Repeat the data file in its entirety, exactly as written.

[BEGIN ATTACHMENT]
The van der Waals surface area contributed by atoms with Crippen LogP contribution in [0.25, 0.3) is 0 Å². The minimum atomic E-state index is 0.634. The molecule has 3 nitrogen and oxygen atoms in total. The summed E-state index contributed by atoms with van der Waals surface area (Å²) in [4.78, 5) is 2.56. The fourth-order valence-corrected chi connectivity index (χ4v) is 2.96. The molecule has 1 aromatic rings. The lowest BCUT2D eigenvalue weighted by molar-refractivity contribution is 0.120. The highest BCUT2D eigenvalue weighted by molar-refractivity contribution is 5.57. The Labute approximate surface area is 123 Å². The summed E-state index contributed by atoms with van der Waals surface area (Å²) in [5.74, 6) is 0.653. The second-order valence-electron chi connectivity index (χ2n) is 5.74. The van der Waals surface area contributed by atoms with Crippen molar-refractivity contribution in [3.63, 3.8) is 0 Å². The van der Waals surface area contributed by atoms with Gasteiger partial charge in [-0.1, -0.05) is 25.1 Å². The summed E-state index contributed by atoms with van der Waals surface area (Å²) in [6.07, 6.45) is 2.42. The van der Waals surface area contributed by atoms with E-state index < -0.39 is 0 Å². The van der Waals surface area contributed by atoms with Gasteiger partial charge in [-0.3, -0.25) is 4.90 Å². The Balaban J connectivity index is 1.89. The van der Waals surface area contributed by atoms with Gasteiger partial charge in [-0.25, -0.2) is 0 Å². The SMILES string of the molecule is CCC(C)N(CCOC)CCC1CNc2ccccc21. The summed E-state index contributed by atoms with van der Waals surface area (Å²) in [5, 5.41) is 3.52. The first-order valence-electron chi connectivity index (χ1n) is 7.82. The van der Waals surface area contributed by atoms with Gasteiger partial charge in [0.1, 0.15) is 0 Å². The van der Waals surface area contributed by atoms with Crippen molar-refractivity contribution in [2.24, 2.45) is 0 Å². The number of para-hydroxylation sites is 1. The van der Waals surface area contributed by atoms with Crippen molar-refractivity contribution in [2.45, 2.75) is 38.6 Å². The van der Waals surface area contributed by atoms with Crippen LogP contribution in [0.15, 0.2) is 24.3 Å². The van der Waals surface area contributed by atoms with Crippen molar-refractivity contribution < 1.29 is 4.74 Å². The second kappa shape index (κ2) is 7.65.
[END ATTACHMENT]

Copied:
The van der Waals surface area contributed by atoms with Crippen LogP contribution in [0.25, 0.3) is 0 Å². The minimum atomic E-state index is 0.634. The molecule has 3 nitrogen and oxygen atoms in total. The summed E-state index contributed by atoms with van der Waals surface area (Å²) in [4.78, 5) is 2.56. The fourth-order valence-corrected chi connectivity index (χ4v) is 2.96. The molecule has 1 aromatic rings. The lowest BCUT2D eigenvalue weighted by molar-refractivity contribution is 0.120. The highest BCUT2D eigenvalue weighted by molar-refractivity contribution is 5.57. The Labute approximate surface area is 123 Å². The summed E-state index contributed by atoms with van der Waals surface area (Å²) in [5.74, 6) is 0.653. The second-order valence-electron chi connectivity index (χ2n) is 5.74. The van der Waals surface area contributed by atoms with Crippen molar-refractivity contribution in [3.63, 3.8) is 0 Å². The van der Waals surface area contributed by atoms with Gasteiger partial charge in [-0.1, -0.05) is 25.1 Å². The summed E-state index contributed by atoms with van der Waals surface area (Å²) in [6.07, 6.45) is 2.42. The van der Waals surface area contributed by atoms with E-state index < -0.39 is 0 Å². The van der Waals surface area contributed by atoms with Gasteiger partial charge in [-0.3, -0.25) is 4.90 Å². The Balaban J connectivity index is 1.89. The van der Waals surface area contributed by atoms with Gasteiger partial charge in [-0.25, -0.2) is 0 Å². The SMILES string of the molecule is CCC(C)N(CCOC)CCC1CNc2ccccc21. The summed E-state index contributed by atoms with van der Waals surface area (Å²) in [5, 5.41) is 3.52. The first-order valence-electron chi connectivity index (χ1n) is 7.82. The van der Waals surface area contributed by atoms with Gasteiger partial charge in [0.1, 0.15) is 0 Å². The van der Waals surface area contributed by atoms with Crippen molar-refractivity contribution in [2.24, 2.45) is 0 Å². The number of para-hydroxylation sites is 1. The van der Waals surface area contributed by atoms with Crippen molar-refractivity contribution in [2.45, 2.75) is 38.6 Å². The van der Waals surface area contributed by atoms with Crippen LogP contribution in [0.15, 0.2) is 24.3 Å². The van der Waals surface area contributed by atoms with Crippen molar-refractivity contribution < 1.29 is 4.74 Å². The second kappa shape index (κ2) is 7.65.